Thursday, December 14, 2006

Evil minds at the keyboard

BigString offers a free email service which enhances the email you send in the following ways:

  • Self-destructing email (the screen image of your email burns up or fades away after being served up to the recipient).

  • Non-printing, non-forwardable email.

  • Messages which were sent from one email account which appear to come from another email account.

  • Email which can be edited or deleted after it has been sent.

  • Email which can be viewed only one time.

All of this is fine when used by responsible and morally upright folks, but if it falls into the wrong hands? Consider the possibilities:
  • Man woos heiress and emails a proposal of marriage. Asks her for the combination of safe deposit box. Once he has the contents, edits his email to delete any mention of wanting to be wed.

  • A person with a grudge email-bombs their target with a huge amount of disturbing and graphic images, maybe illegal, by way of harassment. When the victim calls in the authorities, they find only some innocuous vacation pictures.

  • A spy could send pictures they took of secret documents to their handler (perhaps encrypted) and have them self-destruct.

  • Same as preceeding, only substitute "unfaithful spouse" for "spy."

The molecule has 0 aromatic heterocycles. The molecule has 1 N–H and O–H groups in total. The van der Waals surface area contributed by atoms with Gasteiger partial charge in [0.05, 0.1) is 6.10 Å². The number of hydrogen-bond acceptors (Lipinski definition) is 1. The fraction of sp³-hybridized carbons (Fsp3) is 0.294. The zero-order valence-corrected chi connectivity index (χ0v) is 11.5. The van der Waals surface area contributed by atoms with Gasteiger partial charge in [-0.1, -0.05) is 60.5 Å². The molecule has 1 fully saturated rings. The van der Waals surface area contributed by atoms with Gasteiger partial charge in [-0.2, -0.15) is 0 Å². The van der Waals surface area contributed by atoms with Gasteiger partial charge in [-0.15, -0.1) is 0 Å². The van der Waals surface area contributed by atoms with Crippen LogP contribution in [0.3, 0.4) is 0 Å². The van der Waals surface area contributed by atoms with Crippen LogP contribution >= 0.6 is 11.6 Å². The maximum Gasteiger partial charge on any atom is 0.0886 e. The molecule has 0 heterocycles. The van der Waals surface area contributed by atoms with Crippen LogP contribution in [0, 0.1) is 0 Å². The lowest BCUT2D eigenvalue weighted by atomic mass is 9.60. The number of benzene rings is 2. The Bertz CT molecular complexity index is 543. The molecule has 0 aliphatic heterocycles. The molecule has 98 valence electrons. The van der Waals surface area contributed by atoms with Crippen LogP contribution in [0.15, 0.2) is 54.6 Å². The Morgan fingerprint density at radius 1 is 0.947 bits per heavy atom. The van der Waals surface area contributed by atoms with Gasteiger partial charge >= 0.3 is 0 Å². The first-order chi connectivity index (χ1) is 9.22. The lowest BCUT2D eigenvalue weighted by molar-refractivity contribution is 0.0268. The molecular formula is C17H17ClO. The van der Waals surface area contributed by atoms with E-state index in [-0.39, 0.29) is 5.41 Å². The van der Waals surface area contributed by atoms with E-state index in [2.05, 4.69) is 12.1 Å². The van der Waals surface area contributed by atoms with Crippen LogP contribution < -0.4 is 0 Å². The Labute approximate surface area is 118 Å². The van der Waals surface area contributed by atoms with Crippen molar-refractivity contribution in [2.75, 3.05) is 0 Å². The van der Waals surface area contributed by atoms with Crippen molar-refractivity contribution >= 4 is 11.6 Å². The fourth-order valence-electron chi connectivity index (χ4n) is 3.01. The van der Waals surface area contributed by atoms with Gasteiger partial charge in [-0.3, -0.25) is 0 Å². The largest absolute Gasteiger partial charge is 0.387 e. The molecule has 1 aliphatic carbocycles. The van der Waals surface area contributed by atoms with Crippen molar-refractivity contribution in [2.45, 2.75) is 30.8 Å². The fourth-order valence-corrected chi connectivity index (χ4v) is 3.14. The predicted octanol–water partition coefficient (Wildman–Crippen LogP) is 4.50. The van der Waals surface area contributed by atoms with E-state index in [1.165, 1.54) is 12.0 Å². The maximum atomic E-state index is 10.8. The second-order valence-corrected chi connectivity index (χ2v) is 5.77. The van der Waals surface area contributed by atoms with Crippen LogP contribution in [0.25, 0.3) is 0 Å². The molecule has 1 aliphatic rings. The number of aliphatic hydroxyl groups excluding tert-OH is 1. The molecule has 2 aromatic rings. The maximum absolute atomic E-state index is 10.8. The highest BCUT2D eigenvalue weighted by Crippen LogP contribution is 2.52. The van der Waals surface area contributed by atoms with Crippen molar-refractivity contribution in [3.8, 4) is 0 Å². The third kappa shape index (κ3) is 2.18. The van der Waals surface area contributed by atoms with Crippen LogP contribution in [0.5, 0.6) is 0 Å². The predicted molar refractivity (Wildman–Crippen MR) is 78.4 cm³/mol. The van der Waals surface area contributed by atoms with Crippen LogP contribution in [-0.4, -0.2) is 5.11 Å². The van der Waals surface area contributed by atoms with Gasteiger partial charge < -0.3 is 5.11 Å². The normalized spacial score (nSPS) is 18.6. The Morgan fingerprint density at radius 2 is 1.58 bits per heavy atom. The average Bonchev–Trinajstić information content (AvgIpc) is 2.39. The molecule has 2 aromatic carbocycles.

• The email-masquerading feature seems like a good way to provoke someone into doing something unwise that they might avoid if they knew who the solicitation was really coming from.

I'm sure that a security maven at the company could come up with some good countermeasures for each of these and others I could dream up (though I do not see them addressed in their FAQ), but it seems like it might be pretty messy. Until then, let all the hack mystery writers be on notice that this is the birth of a brand-new cheesy plot device to use!

4 comments:

Leslie said...

Gosh, this truly makes me feel afraid. Scary stuff.

RichM said...

I guess the moral is that if you receive an email which consists of an image of an email, especially one you cannot print out, then don't trust it to remain unscathed. (I don't think one can rely on the address the email comes from, since premium accounts allow the user to select their own domain.)

Kelley said...

Yikes; as if email isn't dangerous enough already...

I can't believe it enables you to send emails that appear to have originated from a different address. Is this like prank-calling for the next generation of kids?

RichM said...

Email spoofing is a well-known weakness in the system, sadly. These folks are a little too eager to make this kind of forgery easy, in my view.

Isn't free enterprise a marvel!